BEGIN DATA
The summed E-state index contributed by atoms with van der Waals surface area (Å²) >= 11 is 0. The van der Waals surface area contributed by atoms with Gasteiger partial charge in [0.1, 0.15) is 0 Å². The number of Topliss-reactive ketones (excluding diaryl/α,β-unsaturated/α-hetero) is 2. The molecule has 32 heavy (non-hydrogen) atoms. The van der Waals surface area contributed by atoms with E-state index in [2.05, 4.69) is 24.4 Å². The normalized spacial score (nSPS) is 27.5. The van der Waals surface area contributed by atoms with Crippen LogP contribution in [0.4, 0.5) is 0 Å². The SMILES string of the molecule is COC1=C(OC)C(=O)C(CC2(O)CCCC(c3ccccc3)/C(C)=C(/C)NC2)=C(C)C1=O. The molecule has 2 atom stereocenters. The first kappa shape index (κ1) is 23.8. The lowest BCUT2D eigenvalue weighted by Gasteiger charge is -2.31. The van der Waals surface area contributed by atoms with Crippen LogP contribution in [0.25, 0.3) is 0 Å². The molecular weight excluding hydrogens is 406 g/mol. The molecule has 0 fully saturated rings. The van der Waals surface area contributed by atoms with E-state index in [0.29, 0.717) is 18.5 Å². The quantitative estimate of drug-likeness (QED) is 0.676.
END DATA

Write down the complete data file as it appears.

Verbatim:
The summed E-state index contributed by atoms with van der Waals surface area (Å²) >= 11 is 0. The van der Waals surface area contributed by atoms with Gasteiger partial charge in [0.1, 0.15) is 0 Å². The number of Topliss-reactive ketones (excluding diaryl/α,β-unsaturated/α-hetero) is 2. The molecule has 32 heavy (non-hydrogen) atoms. The van der Waals surface area contributed by atoms with E-state index in [2.05, 4.69) is 24.4 Å². The normalized spacial score (nSPS) is 27.5. The van der Waals surface area contributed by atoms with Crippen LogP contribution in [0.4, 0.5) is 0 Å². The SMILES string of the molecule is COC1=C(OC)C(=O)C(CC2(O)CCCC(c3ccccc3)/C(C)=C(/C)NC2)=C(C)C1=O. The molecule has 2 atom stereocenters. The first kappa shape index (κ1) is 23.8. The lowest BCUT2D eigenvalue weighted by Gasteiger charge is -2.31. The van der Waals surface area contributed by atoms with Crippen LogP contribution in [0.25, 0.3) is 0 Å². The molecular weight excluding hydrogens is 406 g/mol. The molecule has 0 fully saturated rings. The van der Waals surface area contributed by atoms with E-state index in [0.29, 0.717) is 18.5 Å². The quantitative estimate of drug-likeness (QED) is 0.676.